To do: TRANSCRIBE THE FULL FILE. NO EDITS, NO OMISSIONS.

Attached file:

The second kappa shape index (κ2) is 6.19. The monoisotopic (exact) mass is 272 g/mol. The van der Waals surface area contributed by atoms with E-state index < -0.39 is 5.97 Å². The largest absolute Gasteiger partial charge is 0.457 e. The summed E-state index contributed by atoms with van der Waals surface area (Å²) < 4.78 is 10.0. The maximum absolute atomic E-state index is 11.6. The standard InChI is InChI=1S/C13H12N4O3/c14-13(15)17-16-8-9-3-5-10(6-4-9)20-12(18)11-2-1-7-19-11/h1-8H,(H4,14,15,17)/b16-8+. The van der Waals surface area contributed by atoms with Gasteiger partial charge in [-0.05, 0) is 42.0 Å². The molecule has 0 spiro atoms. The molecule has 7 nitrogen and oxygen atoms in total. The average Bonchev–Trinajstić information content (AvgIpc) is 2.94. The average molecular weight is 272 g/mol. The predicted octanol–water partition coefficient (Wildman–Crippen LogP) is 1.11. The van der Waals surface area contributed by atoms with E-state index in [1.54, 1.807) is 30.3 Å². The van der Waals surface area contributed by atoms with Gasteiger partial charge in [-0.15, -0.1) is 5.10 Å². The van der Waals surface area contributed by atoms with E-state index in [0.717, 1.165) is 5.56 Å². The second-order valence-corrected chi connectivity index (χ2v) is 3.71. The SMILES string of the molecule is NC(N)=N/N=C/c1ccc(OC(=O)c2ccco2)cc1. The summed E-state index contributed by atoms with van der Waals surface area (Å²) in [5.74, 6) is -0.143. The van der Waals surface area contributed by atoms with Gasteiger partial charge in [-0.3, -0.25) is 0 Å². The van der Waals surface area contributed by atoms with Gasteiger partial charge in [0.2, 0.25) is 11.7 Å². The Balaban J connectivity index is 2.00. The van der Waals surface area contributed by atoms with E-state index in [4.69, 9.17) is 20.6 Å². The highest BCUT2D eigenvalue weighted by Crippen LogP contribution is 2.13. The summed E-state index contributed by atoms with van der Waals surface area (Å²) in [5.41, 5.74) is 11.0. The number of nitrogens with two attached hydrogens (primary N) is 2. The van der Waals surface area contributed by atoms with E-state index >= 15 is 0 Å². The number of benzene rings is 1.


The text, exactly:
The second kappa shape index (κ2) is 6.19. The monoisotopic (exact) mass is 272 g/mol. The van der Waals surface area contributed by atoms with E-state index < -0.39 is 5.97 Å². The largest absolute Gasteiger partial charge is 0.457 e. The summed E-state index contributed by atoms with van der Waals surface area (Å²) < 4.78 is 10.0. The maximum absolute atomic E-state index is 11.6. The standard InChI is InChI=1S/C13H12N4O3/c14-13(15)17-16-8-9-3-5-10(6-4-9)20-12(18)11-2-1-7-19-11/h1-8H,(H4,14,15,17)/b16-8+. The van der Waals surface area contributed by atoms with Gasteiger partial charge in [-0.05, 0) is 42.0 Å². The molecule has 0 spiro atoms. The molecule has 7 nitrogen and oxygen atoms in total. The average Bonchev–Trinajstić information content (AvgIpc) is 2.94. The average molecular weight is 272 g/mol. The predicted octanol–water partition coefficient (Wildman–Crippen LogP) is 1.11. The van der Waals surface area contributed by atoms with E-state index in [1.54, 1.807) is 30.3 Å². The van der Waals surface area contributed by atoms with Gasteiger partial charge in [-0.15, -0.1) is 5.10 Å². The van der Waals surface area contributed by atoms with E-state index in [0.717, 1.165) is 5.56 Å². The second-order valence-corrected chi connectivity index (χ2v) is 3.71. The SMILES string of the molecule is NC(N)=N/N=C/c1ccc(OC(=O)c2ccco2)cc1. The summed E-state index contributed by atoms with van der Waals surface area (Å²) in [5.74, 6) is -0.143. The van der Waals surface area contributed by atoms with Gasteiger partial charge in [-0.3, -0.25) is 0 Å². The van der Waals surface area contributed by atoms with Gasteiger partial charge in [0.2, 0.25) is 11.7 Å². The Balaban J connectivity index is 2.00. The van der Waals surface area contributed by atoms with E-state index in [4.69, 9.17) is 20.6 Å². The highest BCUT2D eigenvalue weighted by Crippen LogP contribution is 2.13. The summed E-state index contributed by atoms with van der Waals surface area (Å²) in [5.41, 5.74) is 11.0. The number of nitrogens with two attached hydrogens (primary N) is 2. The van der Waals surface area contributed by atoms with E-state index >= 15 is 0 Å². The number of benzene rings is 1.